Event Horizon, 1997. Magnum Opus or Monstrosity?


I guess the title of this review is a little overdramatic, but I wasn’t aware that this film was so divisive among film fans. Okay, I do know that Red Letter Media had a dig at it and knowing their fans, they would be soon out with their pitchforks after that review. However, I guess that means nothing in the grand scheme of things. I can understand why it has some negativity, but there are more important things in life to be thinking of. Event Horizon didn’t have the best start by losing money at the box office. The budget for the film was around $60 million, and it only managed to bring in $45 million. So, it was a flop, whoop-de-doo! Actually, most of my favourite films did abysmally at the box office, so that means very little to me. However, I do feel sorry for everyone involved in making the film, but I do love it when a film becomes a cult classic after a disappointing start to life. Plus, Paramount only had themselves to blame for rushing the completion of the film, to the director’s dismay.


Actually, I don’t know much about Paul W.S. Anderson. I do remember watching Alien Vs Predator at some point, but who didn’t? Resident Evil was never my thing, but I have heard that Death Race is worth a watch. The thing is, Event Horizon is just one of those films that I have always admired. I say admired because I may have watched it three times since its release, and one of those times, it didn’t resonate too well with me. However, the fourth time was a unique experience in many ways. Believe it or not, I do think I am starting to understand the filmmaking process in more detail since starting this site. I am aware there is a lengthy documentary about the making of the film. However, I’m saving that for myself. That sounds selfish, but I love learning more about a film, once I have finished discussing it.

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I think I have only just realised this, but I am pretty obsessed with the isolation of space. I definitely know it started with Alien, 1979. As a child, I vividly remember closing the curtains on a hot summer day to help create the environment of the Nostromo while watching the film. In literature, there was nothing better than reading A Man on the Moon by Andrew Chaiken in bed on a dark and cold winter night. Something I have mentioned on this site that blew my imagination apart was Journey into Space, 1953. A BBC Radio science-fiction program that took its listeners to the stars before humanity had even reached the Moon. Even my favourite Joy Division song is called Isolation. I am not sure all this is more about my mental health than enjoyment, but I’m not the only person that feels this way? Look at the success of 2001 A Space Odyssey, The Expanse and many other films, television shows and books that are still coming out of the content-creating machine. However, I suppose I should get back to Event Horizon, and it’s no wonder that I was instantly attracted to this film.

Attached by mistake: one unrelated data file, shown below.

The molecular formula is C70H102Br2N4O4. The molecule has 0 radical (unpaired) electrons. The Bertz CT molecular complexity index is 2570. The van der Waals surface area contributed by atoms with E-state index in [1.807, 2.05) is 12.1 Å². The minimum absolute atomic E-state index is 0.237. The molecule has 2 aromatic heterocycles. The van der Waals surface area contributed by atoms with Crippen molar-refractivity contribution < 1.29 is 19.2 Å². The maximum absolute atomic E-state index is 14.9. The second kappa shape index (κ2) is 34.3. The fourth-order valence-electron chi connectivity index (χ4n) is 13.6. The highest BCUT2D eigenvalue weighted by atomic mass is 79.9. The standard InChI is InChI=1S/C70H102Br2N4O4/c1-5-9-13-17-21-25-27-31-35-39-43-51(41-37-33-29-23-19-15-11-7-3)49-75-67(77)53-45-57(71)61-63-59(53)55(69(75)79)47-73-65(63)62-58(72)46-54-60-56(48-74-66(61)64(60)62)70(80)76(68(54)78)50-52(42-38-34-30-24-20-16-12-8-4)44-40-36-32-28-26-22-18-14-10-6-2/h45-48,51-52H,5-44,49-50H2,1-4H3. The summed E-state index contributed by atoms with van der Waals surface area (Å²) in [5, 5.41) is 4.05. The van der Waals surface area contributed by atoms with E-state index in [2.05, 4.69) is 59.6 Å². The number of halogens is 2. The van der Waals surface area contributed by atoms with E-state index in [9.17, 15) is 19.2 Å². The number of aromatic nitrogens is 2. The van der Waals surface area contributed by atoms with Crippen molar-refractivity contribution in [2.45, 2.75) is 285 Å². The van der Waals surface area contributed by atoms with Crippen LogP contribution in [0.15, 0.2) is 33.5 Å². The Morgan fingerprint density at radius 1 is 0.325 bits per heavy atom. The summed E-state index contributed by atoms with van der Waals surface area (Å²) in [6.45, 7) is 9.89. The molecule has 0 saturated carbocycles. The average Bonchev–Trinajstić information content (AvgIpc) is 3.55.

I think it is easy to point out that Event Horizon is similar to Alien, but there is a lot more to be found in this film. Remember the 80’s? VHS video tapes and Hellraiser? I do, and I think I am lucky to have watched it at an early age. There was nothing as gruesome, gory and highly fascinating about Clive Barker’s 1987 film. Hellraiser feels like a moment when horror moved up a notch on what was possible on camera. Event Horizon reminds me of that film in all its glorious fashion. However, instead of a mystical puzzle box, something far more realistic and terrifying is used to open a door to hell.

A distress signal is received from the Event Horizon seven years after it went missing. The ship’s designer, William Wier Sam Neill is tasked with bringing the ship back home. On board the rescue vessel, Bill Wier informs Captain Miller Laurence Fishburne and his crew about the project. The Event Horizon was built to fold space and time, to travel from one point of the galaxy to another. In other words, they created a black hole.

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I think this is where the fear really works for this film. Space is still pretty unknown, but at night we can stare at its wonder. For centuries people have gazed upon the stars and searched for heavenly bodies. I think it’s a genius idea for a writer to think about space in a different manner. What if there are regions of space that we should avoid at all costs. Of course, this is all fantasy, but it sure is creepy.